How Can We Help Our Dog Adjust to a Second Dog?

Every other week, we get a vet to answer your pressing pet questions.
How Can We Help Our Dog Adjust to a Second Dog?

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Q: Any tips for helping a dog adjust to a second dog? A friend needs to give her dog up and we want to take him in but are worried our dog won’t like it.

Dr. Chris Miller, AtlasVet DC: Making friends is hard. Especially if you are a dog that lives alone and all of the sudden, an intruder arrives. Introducing dogs that have never met can be nerve racking, especially if you know one of the two dogs is fearful or aggressive. It is for this reason that I reached out to my friend Heather Morris, a certified professional dog trainer from Spot On Training, to share six tips for introducing dogs. Here is what she came up with:

  1. Do the first meeting on neutral territory. Dogs are very territorial and possessive by nature, so any stimuli or variables that may contribute to anxiety should be eliminated. Choose a meeting place such as the Arboretum.
  2. Monitor closely for signs of stress. You know your dog better than anybody so keep an eye out for changes in body language, barking, growling, lunging, or if a dog’s hackles are up. More subtle signs like avoidance (eye or head turns), lip licking, panting (when it is otherwise not hot), urine marking, yawning, and excessive grooming could mean things are getting a little too stressful.
  3. When the time does come to let the dogs interact, the owners have a direct impact on whether the greeting will go well or not. Leashes should be held loosely so that neither dog feels trapped. Humans should do a maypole-type dance as dogs move around to greet each other. When dogs are conflicted, they typically respond by either fight or flight. When the leash is tight, the owner has eliminated flight as a choice. Also, in the beginning, keep interactions and greetings brief at only a couple of seconds. Then redirect the dogs to help take some of the social pressure off.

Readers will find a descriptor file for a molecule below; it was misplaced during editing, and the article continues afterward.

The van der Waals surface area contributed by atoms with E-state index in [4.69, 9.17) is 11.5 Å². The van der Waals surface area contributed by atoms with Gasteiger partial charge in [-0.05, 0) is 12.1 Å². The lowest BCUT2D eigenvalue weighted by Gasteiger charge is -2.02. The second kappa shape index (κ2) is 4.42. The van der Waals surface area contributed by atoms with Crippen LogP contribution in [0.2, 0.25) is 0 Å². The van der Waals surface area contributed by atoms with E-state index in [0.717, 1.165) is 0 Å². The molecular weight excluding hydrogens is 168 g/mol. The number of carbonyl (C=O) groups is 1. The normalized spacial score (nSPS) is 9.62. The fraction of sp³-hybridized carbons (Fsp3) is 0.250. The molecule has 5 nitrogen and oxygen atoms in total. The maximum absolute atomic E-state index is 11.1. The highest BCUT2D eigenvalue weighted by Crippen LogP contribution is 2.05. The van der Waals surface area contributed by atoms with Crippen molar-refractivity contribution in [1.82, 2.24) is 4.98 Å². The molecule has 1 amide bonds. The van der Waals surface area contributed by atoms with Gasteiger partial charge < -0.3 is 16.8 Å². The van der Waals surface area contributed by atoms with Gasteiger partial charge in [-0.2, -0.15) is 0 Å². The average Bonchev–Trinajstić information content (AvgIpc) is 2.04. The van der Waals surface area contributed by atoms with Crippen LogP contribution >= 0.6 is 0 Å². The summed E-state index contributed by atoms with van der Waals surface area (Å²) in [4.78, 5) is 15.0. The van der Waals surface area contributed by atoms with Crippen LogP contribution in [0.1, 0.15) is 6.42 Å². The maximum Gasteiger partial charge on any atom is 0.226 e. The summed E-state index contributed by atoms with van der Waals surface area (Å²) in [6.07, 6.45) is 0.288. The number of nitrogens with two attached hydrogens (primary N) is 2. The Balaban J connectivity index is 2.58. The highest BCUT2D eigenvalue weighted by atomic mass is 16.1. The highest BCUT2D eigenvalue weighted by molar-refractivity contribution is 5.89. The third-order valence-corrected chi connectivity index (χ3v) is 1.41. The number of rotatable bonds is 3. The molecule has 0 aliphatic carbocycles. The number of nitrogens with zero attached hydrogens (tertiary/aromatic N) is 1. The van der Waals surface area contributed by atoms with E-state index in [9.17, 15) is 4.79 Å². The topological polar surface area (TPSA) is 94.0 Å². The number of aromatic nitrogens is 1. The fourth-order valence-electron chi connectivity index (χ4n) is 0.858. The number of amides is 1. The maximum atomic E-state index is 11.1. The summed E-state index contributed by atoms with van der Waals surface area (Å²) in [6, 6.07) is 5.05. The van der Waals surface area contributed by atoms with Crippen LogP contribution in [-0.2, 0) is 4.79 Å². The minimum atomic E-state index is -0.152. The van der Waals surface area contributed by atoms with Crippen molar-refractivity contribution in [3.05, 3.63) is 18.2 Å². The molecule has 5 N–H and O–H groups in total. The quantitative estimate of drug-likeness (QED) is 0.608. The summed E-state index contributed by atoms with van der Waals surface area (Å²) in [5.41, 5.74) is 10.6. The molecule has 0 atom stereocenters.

4. Don’t rush into allowing the dogs to greet nose to nose. Take it slow like a courtship. Try these steps:
  • Parallel walking at a distance – Dogs (on leashes) should notice each other but not be able to get to each other.
  • Follow the leader walking – Have one dog walk in front of the other then switch. Allow them to sniff each other’s rears, since this is much less confrontational to than head-on sniffing.
  • Try parallel walking again, but this time, do it with both dogs on the same sidewalk.

5. If all goes well, take it to the owner’s yard and then inside the house. At this point, you don’t need to hold the leashes, however keep them on and let each dog drag the leash so you can easily intervene if need be.

6. Even if greetings go well, it is not recommended to leave dogs alone unsupervised for quite some time. Always pay close attention during feeding time and make sure that resources like beds, food bowls, and toys are not a source of tension.

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